Publication Date: 2014-04-14
Hip Hop Desis by
Hip Hop Desis explores the aesthetics and politics of South Asian American (desi) hip hop artists. Nitasha Tamar Sharma argues that through their lives and lyrics, young "hip hop desis" express a global race consciousness that reflects both their sense of connection with Blacks as racialized minorities in the United States and their diasporic sensibility as part of a global community of South Asians. She emphasizes the role of appropriation and sampling in the ways that hip hop desis craft their identities, create art, and pursue social activism. Some desi artists produce what she calls "ethnic hip hop," incorporating South Asian languages, instruments, and immigrant themes. Through ethnic hip hop, artists, including KB, Sammy, and Deejay Bella, express "alternative desiness," challenging assumptions about their identities as South Asians, children of immigrants, minorities, and Americans. Hip hop desis also contest and seek to bridge perceived divisions between Blacks and South Asian Americans. By taking up themes considered irrelevant to many Asian Americans, desi performers, such as D'Lo, Chee Malabar of Himalayan Project, and Rawj of Feenom Circle, create a multiracial form of Black popular culture to fight racism and enact social change.
Publication Date: 2010-08-17
Indigenous Pop by
Popular music compels, it entertains, and it has the power to attract and move audiences. With that in mind, the editors of Indigenous Pop showcase the contributions of American Indian musicians to popular forms of music, including jazz, blues, country-western, rock and roll, reggae, punk, and hip hop. From Joe Shunatona and the United States Indian Reservation Orchestra to Jim Pepper, from Buffy Saint-Marie to Robbie Robertson, from Joy Harjo to Lila Downs, Indigenous Pop vividly addresses the importance of Native musicians and popular musical genres, establishing their origins and discussing what they represent. Arranged both chronologically and according to popular generic forms, the book gives Indigenous pop a broad new meaning. In addition to examining the transitive influences of popular music on Indigenous expressive forms, the contributors also show ways that various genres have been shaped by what some have called the "Red Roots" of American-originated musical styles. This recognition of mutual influence extends into the ways of understanding how music provides methodologies for living and survival. Each in-depth essay in the volume zeros in on a single genre and in so doing exposes the extraordinary whole of Native music. This book showcases the range of musical genres to which Native musicians have contributed and the unique ways in which their engagement advances the struggle for justice and continues age-old traditions of creative expression.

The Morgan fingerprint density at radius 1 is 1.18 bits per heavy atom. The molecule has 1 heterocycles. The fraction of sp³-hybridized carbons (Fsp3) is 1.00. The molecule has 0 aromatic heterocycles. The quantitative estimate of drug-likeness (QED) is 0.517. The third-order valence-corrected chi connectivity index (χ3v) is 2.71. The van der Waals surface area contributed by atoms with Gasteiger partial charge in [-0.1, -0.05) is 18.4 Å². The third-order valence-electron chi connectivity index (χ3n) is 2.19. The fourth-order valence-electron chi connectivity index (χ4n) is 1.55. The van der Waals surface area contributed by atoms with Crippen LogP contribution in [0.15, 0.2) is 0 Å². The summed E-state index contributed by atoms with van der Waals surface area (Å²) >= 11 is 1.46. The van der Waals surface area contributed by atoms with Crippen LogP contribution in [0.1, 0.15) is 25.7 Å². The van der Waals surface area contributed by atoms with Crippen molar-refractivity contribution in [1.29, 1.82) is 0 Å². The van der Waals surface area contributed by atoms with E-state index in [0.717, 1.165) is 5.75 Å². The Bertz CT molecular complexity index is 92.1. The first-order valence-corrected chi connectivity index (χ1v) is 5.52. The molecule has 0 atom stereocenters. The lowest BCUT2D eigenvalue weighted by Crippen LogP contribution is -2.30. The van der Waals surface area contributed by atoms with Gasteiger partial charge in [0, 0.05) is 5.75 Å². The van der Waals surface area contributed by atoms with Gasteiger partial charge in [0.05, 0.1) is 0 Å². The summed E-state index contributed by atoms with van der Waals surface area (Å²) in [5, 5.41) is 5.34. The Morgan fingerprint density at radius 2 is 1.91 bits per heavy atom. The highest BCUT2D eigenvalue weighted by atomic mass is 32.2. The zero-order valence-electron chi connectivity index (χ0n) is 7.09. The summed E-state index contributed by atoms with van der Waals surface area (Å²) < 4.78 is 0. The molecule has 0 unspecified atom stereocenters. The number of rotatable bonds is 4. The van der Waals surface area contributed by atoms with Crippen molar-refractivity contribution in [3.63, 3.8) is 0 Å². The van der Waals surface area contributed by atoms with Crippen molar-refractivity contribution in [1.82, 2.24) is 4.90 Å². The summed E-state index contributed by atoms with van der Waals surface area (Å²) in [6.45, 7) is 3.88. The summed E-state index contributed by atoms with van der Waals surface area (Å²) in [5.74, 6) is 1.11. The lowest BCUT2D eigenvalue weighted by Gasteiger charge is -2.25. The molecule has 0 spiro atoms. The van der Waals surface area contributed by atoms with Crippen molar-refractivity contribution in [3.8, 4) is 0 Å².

Publication Date: 2016-03-10
Intertribal Native American Music in the United States by